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Re: arithmetic issues



> From: Marcin 'Qrczak' Kowalczyk <qrczak@xxxxxxxxxx>
>> Paul Schlie <schlie@xxxxxxxxxxx> writes:
>> - Personally, it seems reasonable to require that a base implementation
>>   support only finite modular integers with a precision sufficient to
>>   represent the larger of:
>>   
>>   (integer-range) => <max-positive-representable-integer> or
>> 
>>   (length <list-of-all-allocatable-elements-for-a-given-implementation>)
> 
> My toy Scheme interpreter is hosted by a language with native bignums,
> and no distinction between fixnums and bignums in the public API.
> A requirement to support modular arithmetic would be inconvenient here.

- then (integer-range) for your implementation would be fairly large, and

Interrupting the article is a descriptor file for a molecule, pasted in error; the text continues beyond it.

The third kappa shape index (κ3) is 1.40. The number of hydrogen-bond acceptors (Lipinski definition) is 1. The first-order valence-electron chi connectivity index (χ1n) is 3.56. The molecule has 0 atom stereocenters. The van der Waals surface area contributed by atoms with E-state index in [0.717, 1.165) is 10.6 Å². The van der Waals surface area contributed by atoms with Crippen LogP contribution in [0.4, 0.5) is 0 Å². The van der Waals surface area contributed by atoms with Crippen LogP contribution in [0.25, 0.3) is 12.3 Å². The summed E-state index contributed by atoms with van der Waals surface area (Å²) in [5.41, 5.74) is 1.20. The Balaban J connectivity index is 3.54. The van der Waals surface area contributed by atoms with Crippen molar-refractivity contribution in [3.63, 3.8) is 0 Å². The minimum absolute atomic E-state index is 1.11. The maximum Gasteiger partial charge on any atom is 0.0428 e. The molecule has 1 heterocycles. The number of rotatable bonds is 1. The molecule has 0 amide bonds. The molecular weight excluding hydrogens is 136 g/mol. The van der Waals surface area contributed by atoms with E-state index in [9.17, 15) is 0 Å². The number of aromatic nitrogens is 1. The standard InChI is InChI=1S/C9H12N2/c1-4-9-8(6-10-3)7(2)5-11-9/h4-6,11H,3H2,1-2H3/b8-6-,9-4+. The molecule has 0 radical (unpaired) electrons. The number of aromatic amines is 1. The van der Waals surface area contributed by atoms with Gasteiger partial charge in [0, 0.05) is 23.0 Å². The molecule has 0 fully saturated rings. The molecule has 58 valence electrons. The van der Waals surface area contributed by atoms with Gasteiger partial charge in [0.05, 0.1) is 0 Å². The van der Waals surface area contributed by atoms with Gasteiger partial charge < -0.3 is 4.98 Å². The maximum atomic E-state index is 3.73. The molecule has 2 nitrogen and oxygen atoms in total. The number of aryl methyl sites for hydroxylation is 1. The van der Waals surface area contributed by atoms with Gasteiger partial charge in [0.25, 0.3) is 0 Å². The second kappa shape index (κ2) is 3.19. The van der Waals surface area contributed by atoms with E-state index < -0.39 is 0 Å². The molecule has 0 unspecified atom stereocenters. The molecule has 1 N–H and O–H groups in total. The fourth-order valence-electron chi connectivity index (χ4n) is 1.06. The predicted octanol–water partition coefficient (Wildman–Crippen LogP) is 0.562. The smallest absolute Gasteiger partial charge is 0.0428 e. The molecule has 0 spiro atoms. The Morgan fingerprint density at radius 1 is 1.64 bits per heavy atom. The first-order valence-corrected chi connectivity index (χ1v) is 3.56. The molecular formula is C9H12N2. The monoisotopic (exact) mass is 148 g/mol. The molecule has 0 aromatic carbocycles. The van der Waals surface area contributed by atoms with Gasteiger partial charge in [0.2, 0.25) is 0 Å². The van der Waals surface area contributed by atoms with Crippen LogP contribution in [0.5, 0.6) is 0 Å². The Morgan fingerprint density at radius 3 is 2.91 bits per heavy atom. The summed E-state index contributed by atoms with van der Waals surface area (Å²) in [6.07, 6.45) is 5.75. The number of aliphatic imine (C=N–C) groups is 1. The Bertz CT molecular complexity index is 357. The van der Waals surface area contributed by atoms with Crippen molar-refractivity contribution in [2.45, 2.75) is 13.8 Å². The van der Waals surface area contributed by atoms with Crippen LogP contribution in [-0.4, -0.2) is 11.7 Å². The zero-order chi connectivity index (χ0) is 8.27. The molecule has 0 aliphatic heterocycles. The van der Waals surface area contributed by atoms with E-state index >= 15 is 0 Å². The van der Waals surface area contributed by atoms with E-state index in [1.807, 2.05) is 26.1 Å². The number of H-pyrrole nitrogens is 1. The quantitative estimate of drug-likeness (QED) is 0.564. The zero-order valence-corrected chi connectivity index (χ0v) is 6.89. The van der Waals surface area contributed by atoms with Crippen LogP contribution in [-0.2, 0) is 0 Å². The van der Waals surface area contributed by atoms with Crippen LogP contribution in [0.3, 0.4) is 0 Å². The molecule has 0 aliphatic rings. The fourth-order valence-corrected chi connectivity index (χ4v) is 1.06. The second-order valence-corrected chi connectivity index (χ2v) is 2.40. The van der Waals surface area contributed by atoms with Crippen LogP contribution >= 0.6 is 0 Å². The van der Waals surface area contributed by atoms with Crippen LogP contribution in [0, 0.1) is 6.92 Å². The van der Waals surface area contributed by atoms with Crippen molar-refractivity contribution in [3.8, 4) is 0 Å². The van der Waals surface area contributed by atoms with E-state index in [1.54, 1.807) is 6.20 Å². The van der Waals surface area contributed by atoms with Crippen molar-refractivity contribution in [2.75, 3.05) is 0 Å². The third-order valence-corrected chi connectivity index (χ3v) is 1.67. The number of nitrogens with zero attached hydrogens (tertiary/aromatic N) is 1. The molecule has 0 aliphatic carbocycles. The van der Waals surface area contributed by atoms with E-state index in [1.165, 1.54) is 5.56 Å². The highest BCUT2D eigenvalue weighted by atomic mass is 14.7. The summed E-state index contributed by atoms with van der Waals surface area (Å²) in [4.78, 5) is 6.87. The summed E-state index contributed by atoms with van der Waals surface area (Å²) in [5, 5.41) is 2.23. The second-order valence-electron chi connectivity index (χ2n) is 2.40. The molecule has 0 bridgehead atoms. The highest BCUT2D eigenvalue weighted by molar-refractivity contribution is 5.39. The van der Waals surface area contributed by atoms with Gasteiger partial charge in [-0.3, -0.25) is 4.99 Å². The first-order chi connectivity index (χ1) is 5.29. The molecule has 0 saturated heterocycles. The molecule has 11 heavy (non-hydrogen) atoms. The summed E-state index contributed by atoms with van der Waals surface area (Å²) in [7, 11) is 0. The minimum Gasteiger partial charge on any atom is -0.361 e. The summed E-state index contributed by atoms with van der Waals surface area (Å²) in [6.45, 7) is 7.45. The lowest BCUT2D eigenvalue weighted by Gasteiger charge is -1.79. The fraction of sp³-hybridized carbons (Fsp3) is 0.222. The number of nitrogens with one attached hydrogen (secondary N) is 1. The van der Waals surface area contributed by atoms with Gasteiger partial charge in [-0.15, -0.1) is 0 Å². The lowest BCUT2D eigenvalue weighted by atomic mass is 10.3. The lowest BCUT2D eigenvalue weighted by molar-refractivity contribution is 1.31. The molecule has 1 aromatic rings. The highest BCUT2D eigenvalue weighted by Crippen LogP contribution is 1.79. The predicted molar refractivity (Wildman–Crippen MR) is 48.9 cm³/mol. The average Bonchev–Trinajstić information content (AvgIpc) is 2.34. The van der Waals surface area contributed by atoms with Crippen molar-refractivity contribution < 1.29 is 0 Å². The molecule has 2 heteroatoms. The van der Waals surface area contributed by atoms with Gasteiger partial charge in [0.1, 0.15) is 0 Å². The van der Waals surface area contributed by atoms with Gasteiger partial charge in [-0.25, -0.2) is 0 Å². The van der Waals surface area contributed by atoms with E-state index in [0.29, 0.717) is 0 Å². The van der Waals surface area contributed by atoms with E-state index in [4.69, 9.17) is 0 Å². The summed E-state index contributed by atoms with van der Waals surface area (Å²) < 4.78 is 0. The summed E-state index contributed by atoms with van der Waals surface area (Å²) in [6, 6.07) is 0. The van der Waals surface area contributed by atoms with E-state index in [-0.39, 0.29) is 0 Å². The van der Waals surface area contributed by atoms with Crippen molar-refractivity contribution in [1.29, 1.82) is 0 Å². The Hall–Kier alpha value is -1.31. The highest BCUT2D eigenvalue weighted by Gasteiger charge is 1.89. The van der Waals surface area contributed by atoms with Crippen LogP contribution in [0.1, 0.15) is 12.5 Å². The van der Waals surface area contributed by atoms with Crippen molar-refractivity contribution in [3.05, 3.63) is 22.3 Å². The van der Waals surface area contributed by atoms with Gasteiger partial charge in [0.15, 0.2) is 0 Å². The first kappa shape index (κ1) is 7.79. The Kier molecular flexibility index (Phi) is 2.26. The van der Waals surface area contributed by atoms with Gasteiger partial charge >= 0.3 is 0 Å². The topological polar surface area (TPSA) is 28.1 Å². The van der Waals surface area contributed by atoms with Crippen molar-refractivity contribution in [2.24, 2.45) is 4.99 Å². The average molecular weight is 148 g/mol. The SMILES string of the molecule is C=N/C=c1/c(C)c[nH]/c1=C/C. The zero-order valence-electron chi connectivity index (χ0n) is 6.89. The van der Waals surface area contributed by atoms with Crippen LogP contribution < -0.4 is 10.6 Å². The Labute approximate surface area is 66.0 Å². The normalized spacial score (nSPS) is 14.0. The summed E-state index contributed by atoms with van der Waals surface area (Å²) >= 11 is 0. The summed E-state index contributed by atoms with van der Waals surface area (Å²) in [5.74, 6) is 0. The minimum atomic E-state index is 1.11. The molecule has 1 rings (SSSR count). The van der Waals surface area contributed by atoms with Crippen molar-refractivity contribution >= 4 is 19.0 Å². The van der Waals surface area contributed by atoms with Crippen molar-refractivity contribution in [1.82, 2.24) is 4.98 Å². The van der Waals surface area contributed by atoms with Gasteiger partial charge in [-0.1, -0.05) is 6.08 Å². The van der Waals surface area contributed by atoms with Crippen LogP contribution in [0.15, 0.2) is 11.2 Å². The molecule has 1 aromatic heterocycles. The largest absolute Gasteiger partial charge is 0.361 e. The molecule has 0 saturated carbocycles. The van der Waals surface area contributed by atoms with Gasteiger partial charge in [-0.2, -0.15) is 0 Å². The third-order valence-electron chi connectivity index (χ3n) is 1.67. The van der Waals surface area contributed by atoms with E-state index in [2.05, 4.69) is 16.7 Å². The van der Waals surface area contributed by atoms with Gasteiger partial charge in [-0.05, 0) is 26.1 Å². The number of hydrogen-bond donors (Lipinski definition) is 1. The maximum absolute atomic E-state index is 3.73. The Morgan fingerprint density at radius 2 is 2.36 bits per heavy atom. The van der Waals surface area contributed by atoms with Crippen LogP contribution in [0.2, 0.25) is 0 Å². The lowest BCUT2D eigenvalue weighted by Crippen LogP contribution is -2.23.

no ambiguity exists unless the maximum bignum value is overflowed.

> (Actually the hosting language does have some unsafe fixnum-only
> operations, but I'm not sure whether to treat them as public.)

- unless I misunderstand, unless a bignum implementation supports unbounded
indefinitely large values (which basically means that an arithmetic
computation may crash a program if requiring more memory than available be
allocated to return an arbitrarily large value), then it seems reasonable
that even bignum implementations should support some bound; and the question
then becomes, what are the semantics of an operation which arithmetically
overflow's the result's bound or insufficient memory exists to safely
allocate to that result (i.e. modulo, +/- Inf, or NaN return value)?

[throwing an exception is most likely less desirable than simply knowing
 that a well defined overflow behavior will result if a value exceeds some
 maxium range, even (or especially) for bignums, as there's no magic in the
 world, they simply can't be indefinitely large]